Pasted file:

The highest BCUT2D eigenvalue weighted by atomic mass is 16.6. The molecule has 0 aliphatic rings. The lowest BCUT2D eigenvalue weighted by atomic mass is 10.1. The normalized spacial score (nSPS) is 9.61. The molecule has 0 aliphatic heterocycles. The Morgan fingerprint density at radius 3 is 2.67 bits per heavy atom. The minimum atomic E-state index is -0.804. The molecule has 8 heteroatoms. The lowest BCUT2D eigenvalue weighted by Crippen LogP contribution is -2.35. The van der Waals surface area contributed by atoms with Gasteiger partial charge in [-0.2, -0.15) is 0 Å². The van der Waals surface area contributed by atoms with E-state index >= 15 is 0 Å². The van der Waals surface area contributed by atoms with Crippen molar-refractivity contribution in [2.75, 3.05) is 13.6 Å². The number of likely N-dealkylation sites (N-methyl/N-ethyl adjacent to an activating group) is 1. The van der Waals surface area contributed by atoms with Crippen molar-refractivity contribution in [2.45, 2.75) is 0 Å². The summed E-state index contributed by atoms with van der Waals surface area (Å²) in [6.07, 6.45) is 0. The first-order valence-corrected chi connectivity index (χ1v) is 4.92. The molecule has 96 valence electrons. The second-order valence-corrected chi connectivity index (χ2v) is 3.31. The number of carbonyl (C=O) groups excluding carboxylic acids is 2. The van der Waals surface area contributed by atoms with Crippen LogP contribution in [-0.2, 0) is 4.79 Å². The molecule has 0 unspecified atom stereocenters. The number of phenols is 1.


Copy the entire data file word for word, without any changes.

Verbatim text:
The highest BCUT2D eigenvalue weighted by atomic mass is 16.6. The molecule has 0 aliphatic rings. The lowest BCUT2D eigenvalue weighted by atomic mass is 10.1. The normalized spacial score (nSPS) is 9.61. The molecule has 0 aliphatic heterocycles. The Morgan fingerprint density at radius 3 is 2.67 bits per heavy atom. The minimum atomic E-state index is -0.804. The molecule has 8 heteroatoms. The lowest BCUT2D eigenvalue weighted by Crippen LogP contribution is -2.35. The van der Waals surface area contributed by atoms with Gasteiger partial charge in [-0.2, -0.15) is 0 Å². The van der Waals surface area contributed by atoms with E-state index >= 15 is 0 Å². The van der Waals surface area contributed by atoms with Crippen molar-refractivity contribution in [2.75, 3.05) is 13.6 Å². The number of likely N-dealkylation sites (N-methyl/N-ethyl adjacent to an activating group) is 1. The van der Waals surface area contributed by atoms with Crippen molar-refractivity contribution in [2.45, 2.75) is 0 Å². The summed E-state index contributed by atoms with van der Waals surface area (Å²) in [6.07, 6.45) is 0. The first-order valence-corrected chi connectivity index (χ1v) is 4.92. The molecule has 96 valence electrons. The second-order valence-corrected chi connectivity index (χ2v) is 3.31. The number of carbonyl (C=O) groups excluding carboxylic acids is 2. The van der Waals surface area contributed by atoms with Crippen LogP contribution in [-0.2, 0) is 4.79 Å². The molecule has 0 unspecified atom stereocenters. The number of phenols is 1.